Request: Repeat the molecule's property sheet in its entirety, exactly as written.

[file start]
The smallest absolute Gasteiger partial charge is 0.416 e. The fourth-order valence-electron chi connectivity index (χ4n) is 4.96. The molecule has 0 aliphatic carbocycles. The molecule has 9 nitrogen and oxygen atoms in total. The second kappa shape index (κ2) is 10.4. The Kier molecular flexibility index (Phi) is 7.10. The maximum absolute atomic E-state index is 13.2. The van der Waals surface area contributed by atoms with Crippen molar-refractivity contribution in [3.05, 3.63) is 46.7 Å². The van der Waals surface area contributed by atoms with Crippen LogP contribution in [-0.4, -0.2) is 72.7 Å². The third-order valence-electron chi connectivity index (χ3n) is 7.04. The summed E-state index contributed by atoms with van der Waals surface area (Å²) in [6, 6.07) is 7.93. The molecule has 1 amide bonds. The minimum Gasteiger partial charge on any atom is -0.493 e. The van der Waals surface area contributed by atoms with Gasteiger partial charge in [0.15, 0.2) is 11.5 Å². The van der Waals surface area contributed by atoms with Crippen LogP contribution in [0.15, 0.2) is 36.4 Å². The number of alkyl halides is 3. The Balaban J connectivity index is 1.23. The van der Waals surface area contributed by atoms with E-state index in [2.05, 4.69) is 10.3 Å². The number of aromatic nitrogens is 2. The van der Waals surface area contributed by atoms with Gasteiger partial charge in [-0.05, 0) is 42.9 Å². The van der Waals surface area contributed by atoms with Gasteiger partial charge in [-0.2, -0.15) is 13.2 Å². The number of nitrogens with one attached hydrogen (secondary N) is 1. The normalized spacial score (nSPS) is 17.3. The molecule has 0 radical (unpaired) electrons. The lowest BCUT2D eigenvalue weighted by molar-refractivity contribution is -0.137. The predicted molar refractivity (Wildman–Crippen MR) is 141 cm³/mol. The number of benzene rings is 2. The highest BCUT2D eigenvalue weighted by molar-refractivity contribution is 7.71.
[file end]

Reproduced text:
The smallest absolute Gasteiger partial charge is 0.416 e. The fourth-order valence-electron chi connectivity index (χ4n) is 4.96. The molecule has 0 aliphatic carbocycles. The molecule has 9 nitrogen and oxygen atoms in total. The second kappa shape index (κ2) is 10.4. The Kier molecular flexibility index (Phi) is 7.10. The maximum absolute atomic E-state index is 13.2. The van der Waals surface area contributed by atoms with Crippen molar-refractivity contribution in [3.05, 3.63) is 46.7 Å². The van der Waals surface area contributed by atoms with Crippen LogP contribution in [-0.4, -0.2) is 72.7 Å². The third-order valence-electron chi connectivity index (χ3n) is 7.04. The summed E-state index contributed by atoms with van der Waals surface area (Å²) in [6, 6.07) is 7.93. The molecule has 1 amide bonds. The minimum Gasteiger partial charge on any atom is -0.493 e. The van der Waals surface area contributed by atoms with Gasteiger partial charge in [0.15, 0.2) is 11.5 Å². The van der Waals surface area contributed by atoms with Crippen LogP contribution in [0.15, 0.2) is 36.4 Å². The number of alkyl halides is 3. The Balaban J connectivity index is 1.23. The van der Waals surface area contributed by atoms with E-state index in [2.05, 4.69) is 10.3 Å². The number of aromatic nitrogens is 2. The van der Waals surface area contributed by atoms with Gasteiger partial charge in [-0.05, 0) is 42.9 Å². The van der Waals surface area contributed by atoms with Gasteiger partial charge in [-0.2, -0.15) is 13.2 Å². The number of nitrogens with one attached hydrogen (secondary N) is 1. The normalized spacial score (nSPS) is 17.3. The molecule has 0 radical (unpaired) electrons. The lowest BCUT2D eigenvalue weighted by molar-refractivity contribution is -0.137. The predicted molar refractivity (Wildman–Crippen MR) is 141 cm³/mol. The number of benzene rings is 2. The highest BCUT2D eigenvalue weighted by molar-refractivity contribution is 7.71.